Evaluation of BSA Protein Release From Hollow Hydroxyapatite Microspheres into PEG Hydrogel
Implants that simultaneously function as an osteoconductive matrix and as a device for local drug or growth factor delivery could provide an attractive system for bone regeneration. In our previous work, we prepared hollow hydroxyapatite (abbreviated HA) microspheres with a high surface area and mesoporous shell wall and studied the release of a model protein, bovine serum albumin (BSA), from the microspheres into phosphate-buffered saline (PBS). The present work is an extension of our previous work to study the release of BSA from similar HA microspheres into a biocompatible hydrogel, poly(ethylene glycol) (PEG). BSA-loaded HA microspheres were placed in a PEG solution which was rapidly gelled using ultraviolet radiation. The BSA release rate into the PEG hydrogel, measured using a spectrophotometric method, was slower than into PBS, and it was dependent on the initial BSA loading and on the microstructure of the microsphere shell wall. A total of 35-40% of the BSA initially loaded into the microspheres was released into PEG over ~14 days. The results indicate that these hollow HA microspheres have promising potential as an osteoconductive device for local drug or growth factor delivery in bone regeneration and in the treatment of bone diseases.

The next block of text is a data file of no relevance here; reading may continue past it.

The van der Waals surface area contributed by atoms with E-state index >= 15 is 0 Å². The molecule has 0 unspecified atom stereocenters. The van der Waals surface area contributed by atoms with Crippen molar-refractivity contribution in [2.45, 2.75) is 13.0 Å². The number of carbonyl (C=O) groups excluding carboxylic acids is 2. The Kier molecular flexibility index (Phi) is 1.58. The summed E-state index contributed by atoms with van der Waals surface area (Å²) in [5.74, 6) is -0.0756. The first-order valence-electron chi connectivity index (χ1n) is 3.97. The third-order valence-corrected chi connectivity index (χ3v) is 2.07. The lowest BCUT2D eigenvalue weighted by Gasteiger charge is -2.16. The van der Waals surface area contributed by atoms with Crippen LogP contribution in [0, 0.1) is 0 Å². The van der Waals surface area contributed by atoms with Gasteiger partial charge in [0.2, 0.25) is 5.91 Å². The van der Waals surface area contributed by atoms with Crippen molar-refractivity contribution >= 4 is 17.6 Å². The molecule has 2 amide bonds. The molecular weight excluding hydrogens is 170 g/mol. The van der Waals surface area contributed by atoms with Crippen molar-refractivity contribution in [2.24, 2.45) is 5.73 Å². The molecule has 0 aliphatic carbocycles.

H. Fu et al., "Evaluation of BSA Protein Release From Hollow Hydroxyapatite Microspheres into PEG Hydrogel," Materials Science and Engineering: C, Elsevier, Jan 2013.
The definitive version is available at https://doi.org/10.1016/j.msec.2013.01.048
Materials Science and Engineering
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